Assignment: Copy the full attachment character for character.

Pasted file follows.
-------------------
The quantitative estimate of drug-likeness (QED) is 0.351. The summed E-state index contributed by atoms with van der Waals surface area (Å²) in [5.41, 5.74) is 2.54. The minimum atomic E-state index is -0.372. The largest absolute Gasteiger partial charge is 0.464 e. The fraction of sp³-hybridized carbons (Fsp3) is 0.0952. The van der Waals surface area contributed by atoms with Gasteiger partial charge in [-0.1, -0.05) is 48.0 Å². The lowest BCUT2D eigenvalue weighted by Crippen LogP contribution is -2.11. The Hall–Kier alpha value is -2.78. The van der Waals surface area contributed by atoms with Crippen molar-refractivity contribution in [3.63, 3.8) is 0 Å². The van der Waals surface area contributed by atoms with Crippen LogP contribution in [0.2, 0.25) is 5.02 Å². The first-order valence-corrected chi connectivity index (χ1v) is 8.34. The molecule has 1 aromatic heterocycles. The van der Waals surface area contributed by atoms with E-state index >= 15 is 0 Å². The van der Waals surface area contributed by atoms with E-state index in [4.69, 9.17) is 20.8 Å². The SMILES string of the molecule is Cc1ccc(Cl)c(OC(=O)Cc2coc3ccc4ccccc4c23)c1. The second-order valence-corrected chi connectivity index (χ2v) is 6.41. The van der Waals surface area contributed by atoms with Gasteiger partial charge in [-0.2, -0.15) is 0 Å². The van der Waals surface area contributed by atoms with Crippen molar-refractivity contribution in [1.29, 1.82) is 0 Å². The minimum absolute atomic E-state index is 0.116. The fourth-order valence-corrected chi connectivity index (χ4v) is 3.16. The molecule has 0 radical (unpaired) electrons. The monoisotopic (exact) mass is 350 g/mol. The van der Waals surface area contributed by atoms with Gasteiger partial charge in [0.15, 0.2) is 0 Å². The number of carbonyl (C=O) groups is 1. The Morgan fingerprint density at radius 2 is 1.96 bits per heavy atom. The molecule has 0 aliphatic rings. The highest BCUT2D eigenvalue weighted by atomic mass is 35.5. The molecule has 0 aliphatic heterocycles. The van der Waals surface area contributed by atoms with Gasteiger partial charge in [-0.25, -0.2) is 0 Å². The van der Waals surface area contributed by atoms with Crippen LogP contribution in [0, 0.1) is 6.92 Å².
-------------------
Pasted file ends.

The quantitative estimate of drug-likeness (QED) is 0.351. The summed E-state index contributed by atoms with van der Waals surface area (Å²) in [5.41, 5.74) is 2.54. The minimum atomic E-state index is -0.372. The largest absolute Gasteiger partial charge is 0.464 e. The fraction of sp³-hybridized carbons (Fsp3) is 0.0952. The van der Waals surface area contributed by atoms with Gasteiger partial charge in [-0.1, -0.05) is 48.0 Å². The lowest BCUT2D eigenvalue weighted by Crippen LogP contribution is -2.11. The Hall–Kier alpha value is -2.78. The van der Waals surface area contributed by atoms with Crippen molar-refractivity contribution in [3.63, 3.8) is 0 Å². The van der Waals surface area contributed by atoms with Crippen LogP contribution in [0.2, 0.25) is 5.02 Å². The first-order valence-corrected chi connectivity index (χ1v) is 8.34. The molecule has 1 aromatic heterocycles. The van der Waals surface area contributed by atoms with E-state index >= 15 is 0 Å². The van der Waals surface area contributed by atoms with E-state index in [4.69, 9.17) is 20.8 Å². The SMILES string of the molecule is Cc1ccc(Cl)c(OC(=O)Cc2coc3ccc4ccccc4c23)c1. The second-order valence-corrected chi connectivity index (χ2v) is 6.41. The van der Waals surface area contributed by atoms with Gasteiger partial charge in [-0.2, -0.15) is 0 Å². The van der Waals surface area contributed by atoms with Crippen molar-refractivity contribution in [1.29, 1.82) is 0 Å². The minimum absolute atomic E-state index is 0.116. The fourth-order valence-corrected chi connectivity index (χ4v) is 3.16. The molecule has 0 radical (unpaired) electrons. The monoisotopic (exact) mass is 350 g/mol. The van der Waals surface area contributed by atoms with Gasteiger partial charge in [0.15, 0.2) is 0 Å². The number of carbonyl (C=O) groups is 1. The Morgan fingerprint density at radius 2 is 1.96 bits per heavy atom. The molecule has 0 aliphatic rings. The highest BCUT2D eigenvalue weighted by atomic mass is 35.5. The molecule has 0 aliphatic heterocycles. The van der Waals surface area contributed by atoms with Gasteiger partial charge in [-0.25, -0.2) is 0 Å². The van der Waals surface area contributed by atoms with Crippen LogP contribution in [0, 0.1) is 6.92 Å².